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Doing Nothing

Doing Nothing: The Most Productive Activity You Will Ever Undertake

The premise of The Joy Diet by Martha Beck is that “doing nothing is the most productive activity you will ever undertake.” By doing nothing, she means literally doing nothing.

  • This is not prayer (at least not in the sense of talking to God).
  • It is not problem-solving.
  • It is not planning.

Doing nothing is being still, quieting your mind (and the cacophony of voices), and simply being.

All the ancient wisdom literature points to the importance of this practice. Psalm 46:10 is representative: “Be still and know that I am God.”

This is tremendously difficult in our media-rich, always-on, over-communicated society. Noise crowds into every empty space, leaving us spiritually, mentally, and emotionally exhausted.

Mother Teresa expressed it this way, “We need to find God, and He cannot be found in noise and restlessness. God is the friend of silence. See how nature—trees, flowers, grass—grows in silence; see the stars, the moon, and the sun, how they move in silence. . . . We need silence to be able to touch souls.”

Abba Poeman, one of the ancient desert fathers, taught his disciples, “If you are silent, you will have peace wherever you live.”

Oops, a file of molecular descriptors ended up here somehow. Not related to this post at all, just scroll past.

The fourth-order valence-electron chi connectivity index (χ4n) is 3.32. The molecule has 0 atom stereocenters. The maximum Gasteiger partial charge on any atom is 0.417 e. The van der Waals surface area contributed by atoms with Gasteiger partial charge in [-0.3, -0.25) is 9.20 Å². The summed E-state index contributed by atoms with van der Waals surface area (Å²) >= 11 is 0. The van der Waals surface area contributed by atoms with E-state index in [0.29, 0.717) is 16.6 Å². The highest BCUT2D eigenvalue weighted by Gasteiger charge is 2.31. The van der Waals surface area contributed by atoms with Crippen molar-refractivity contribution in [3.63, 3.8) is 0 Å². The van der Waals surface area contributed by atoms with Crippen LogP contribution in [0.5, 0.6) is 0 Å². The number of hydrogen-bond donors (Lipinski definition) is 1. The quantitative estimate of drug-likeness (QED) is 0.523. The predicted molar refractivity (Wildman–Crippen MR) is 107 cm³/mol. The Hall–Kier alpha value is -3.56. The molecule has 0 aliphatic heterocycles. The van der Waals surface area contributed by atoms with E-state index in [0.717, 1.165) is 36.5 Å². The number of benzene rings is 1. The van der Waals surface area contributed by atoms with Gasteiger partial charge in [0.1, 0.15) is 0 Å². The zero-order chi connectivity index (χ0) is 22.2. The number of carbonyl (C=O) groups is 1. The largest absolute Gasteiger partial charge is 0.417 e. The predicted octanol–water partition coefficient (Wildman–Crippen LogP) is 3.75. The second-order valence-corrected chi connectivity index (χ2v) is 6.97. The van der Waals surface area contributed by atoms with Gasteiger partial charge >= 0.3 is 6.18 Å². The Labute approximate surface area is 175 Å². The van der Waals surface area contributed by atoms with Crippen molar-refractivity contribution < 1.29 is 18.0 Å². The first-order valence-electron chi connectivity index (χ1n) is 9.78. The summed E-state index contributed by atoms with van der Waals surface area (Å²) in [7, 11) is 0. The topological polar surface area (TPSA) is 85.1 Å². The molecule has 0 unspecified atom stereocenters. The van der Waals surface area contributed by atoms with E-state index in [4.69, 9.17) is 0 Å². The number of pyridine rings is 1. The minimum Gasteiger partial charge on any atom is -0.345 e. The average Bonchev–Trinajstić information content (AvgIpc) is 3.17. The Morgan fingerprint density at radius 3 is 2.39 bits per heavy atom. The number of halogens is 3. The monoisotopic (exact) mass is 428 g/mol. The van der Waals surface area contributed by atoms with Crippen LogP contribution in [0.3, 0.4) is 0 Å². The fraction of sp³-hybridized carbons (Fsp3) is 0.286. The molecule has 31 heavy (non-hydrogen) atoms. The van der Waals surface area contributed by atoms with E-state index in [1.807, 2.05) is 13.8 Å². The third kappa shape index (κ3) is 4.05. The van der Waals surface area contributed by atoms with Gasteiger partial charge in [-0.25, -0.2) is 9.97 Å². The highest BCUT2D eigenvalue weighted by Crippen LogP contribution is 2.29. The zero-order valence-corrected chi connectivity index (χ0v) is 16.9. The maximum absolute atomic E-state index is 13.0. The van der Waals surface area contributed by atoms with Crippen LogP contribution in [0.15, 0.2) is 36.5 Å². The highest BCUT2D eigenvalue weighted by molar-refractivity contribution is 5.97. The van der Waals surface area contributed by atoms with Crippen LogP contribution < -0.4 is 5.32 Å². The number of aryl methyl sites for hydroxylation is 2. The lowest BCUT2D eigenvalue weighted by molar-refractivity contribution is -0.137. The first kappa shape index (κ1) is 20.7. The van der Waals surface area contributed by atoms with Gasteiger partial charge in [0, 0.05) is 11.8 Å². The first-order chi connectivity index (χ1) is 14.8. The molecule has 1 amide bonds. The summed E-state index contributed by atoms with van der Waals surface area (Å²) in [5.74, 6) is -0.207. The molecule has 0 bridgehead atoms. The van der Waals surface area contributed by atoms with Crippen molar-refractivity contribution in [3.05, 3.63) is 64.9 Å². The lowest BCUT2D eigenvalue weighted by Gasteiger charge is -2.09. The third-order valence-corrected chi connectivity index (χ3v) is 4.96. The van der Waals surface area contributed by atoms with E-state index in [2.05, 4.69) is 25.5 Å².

Here are a few suggestions from Beck on how you can practice stillness in your own journey and reclaim some interior margin.

  1. Try to do it first thing in the morning before anything else (even coffee).
  2. Go somewhere where you can be alone with no distractions.
  3. Start with a few minutes and try to work up to 15 minutes.
  4. Try a soft chair with your eyes closed. Or you can do mindless repetitive movement like rocking or watching a flame or running water.
  5. Beck offers several techniques for practicing “nonjudgmental observation,” a discipline that keeps your allotted time from being hijacked by an overly active mind.
  6. Don’t regret or celebrate the past. Don’t worry or dream about the future. Instead, collect your thoughts and be present—in this moment. It is the most important time you have. In fact, it is the only time you have.

Perhaps the most important thing is just to start. It’s easy to blow the discipline of stillness off as something you don’t have time for. Don’t. The busier you are the more important it is.

You need this in your life more than you know. Even if you can only set aside five minutes a day, do it. And if you miss a day or two, don’t beat yourself up. Just start again. You can do this, and you’ll be glad you did.

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